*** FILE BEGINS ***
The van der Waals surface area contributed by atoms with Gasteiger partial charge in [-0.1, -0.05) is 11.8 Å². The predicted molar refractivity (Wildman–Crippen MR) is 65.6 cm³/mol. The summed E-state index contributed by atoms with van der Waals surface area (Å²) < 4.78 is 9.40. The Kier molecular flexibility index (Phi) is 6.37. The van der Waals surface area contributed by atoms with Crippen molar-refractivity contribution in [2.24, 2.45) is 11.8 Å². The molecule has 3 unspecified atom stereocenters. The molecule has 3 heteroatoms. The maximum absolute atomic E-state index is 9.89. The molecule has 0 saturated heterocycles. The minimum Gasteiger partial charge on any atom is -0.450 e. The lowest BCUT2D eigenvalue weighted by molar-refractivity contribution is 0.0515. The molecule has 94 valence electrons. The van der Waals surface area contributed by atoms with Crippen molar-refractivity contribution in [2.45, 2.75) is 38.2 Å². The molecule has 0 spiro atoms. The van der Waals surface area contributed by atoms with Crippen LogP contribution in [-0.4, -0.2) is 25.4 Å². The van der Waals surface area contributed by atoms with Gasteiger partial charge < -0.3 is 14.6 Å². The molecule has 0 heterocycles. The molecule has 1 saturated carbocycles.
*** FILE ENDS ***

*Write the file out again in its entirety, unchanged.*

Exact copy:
The van der Waals surface area contributed by atoms with Gasteiger partial charge in [-0.1, -0.05) is 11.8 Å². The predicted molar refractivity (Wildman–Crippen MR) is 65.6 cm³/mol. The summed E-state index contributed by atoms with van der Waals surface area (Å²) < 4.78 is 9.40. The Kier molecular flexibility index (Phi) is 6.37. The van der Waals surface area contributed by atoms with Crippen molar-refractivity contribution in [2.24, 2.45) is 11.8 Å². The molecule has 3 unspecified atom stereocenters. The molecule has 3 heteroatoms. The maximum absolute atomic E-state index is 9.89. The molecule has 0 saturated heterocycles. The minimum Gasteiger partial charge on any atom is -0.450 e. The lowest BCUT2D eigenvalue weighted by molar-refractivity contribution is 0.0515. The molecule has 94 valence electrons. The van der Waals surface area contributed by atoms with Crippen molar-refractivity contribution in [2.45, 2.75) is 38.2 Å². The molecule has 0 spiro atoms. The van der Waals surface area contributed by atoms with Crippen LogP contribution in [-0.4, -0.2) is 25.4 Å². The van der Waals surface area contributed by atoms with Gasteiger partial charge < -0.3 is 14.6 Å². The molecule has 0 heterocycles. The molecule has 1 saturated carbocycles.